Journalism vs. 'Brown Envelopes'
“Somebody was telling me recently about a reporter from The Guardian who went to interview Professor Itse Sagay, one of Nigeria’s foremost constitutional lawyers who just turned 70. When he was leaving, he was given some token, but the journalist refused to take it and the Professor got angry and insisted that he must take it. ‘If I want a favour, I don’t have to talk to you,’ Sagay was quoted as saying. ‘I can talk to your boss. I know your MD and I know your editor. So, if I give you money, it is not because I need a favour from you.’ The Professor also reminded him that it was even rude for him to reject something from someone that is old enough to be his father.”
Dilemma. The question, according to Otufodunrin, is: where do you draw the line? He answers: “If a journalist is given something as token of appreciation, it would be alright if he doesn’t have control over the story. But where the opposite is the case, it is quite unethical.”
An editor who would not want his name mentioned because of “the sensitive nature of the subject,” concurs: “It is not likely the whole thing will disappear. What we need to do is to see how we can moralise over what people should take and what they should not take. Or when to take and when not to take it.”
Whichever way we look at it, the battle to destroy the monster of corruption in Nigerian media seems, to me, a long drawn one. And like Nosa Igiebor hinted in his interview, it would involve a heavy arsenal and a coalition of forces. For instance, the media in Nigeria needs the kind of revolution that former President Olusegun Obasanjo engendered through his bank consolidation policy. Under the policy, the population of banks doing business in the country was deliberately shrunken and the share capital pegged at N25 billion for greater efficiency.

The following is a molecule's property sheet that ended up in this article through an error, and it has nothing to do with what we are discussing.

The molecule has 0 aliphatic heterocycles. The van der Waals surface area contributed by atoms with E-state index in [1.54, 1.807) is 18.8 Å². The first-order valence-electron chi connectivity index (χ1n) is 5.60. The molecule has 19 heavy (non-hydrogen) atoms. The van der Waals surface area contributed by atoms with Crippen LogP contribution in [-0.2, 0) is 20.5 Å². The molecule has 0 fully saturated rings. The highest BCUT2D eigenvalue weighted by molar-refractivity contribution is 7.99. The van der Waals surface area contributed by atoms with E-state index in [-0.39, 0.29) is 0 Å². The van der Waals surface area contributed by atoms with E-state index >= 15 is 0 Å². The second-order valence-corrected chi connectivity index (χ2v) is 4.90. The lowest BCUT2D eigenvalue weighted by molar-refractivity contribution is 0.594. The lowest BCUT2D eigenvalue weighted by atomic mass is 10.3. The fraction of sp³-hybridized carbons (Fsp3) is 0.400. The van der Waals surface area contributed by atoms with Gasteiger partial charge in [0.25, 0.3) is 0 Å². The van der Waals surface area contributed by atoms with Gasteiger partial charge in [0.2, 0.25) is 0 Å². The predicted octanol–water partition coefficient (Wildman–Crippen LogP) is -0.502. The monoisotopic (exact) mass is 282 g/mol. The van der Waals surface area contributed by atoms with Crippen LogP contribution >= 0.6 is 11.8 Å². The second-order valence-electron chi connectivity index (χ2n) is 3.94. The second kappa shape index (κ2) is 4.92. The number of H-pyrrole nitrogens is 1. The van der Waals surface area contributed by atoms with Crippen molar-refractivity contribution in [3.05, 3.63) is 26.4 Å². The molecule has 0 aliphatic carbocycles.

Of course, there was an initial uproar as some critical stakeholders raised hell, but the government stood its ground and the operators had no other choice but to comply. That induced mergers and acquisitions. It also encouraged banks to tap more into their areas of comparative strength. While it is difficult to force media houses to merge, it behooves media proprietors to begin to liberalise their operations in such a way that would encourage investors. They could work towards mergers. Or they could shrink their coverage to areas of comparative strength.
More importantly, media houses should begin to work towards becoming media companies, like THE NATION of Kenya. They must aspire to becoming conglomerates with a proliferation of products that could cut across print to electronic and broadcast media, and expanding to book publishing, events management and marketing, public relations and brand promotions, to mention just a few. This would create multiple streams of income for the company, ensure optimum utilisation of staff, and guarantee handsome rewards to the stakeholders, of which the journalists are a prominent and critical component.
|Shola Oshunkeye - African Journalism in a Culture of Brown Envelopes.pdf||1.69 MB|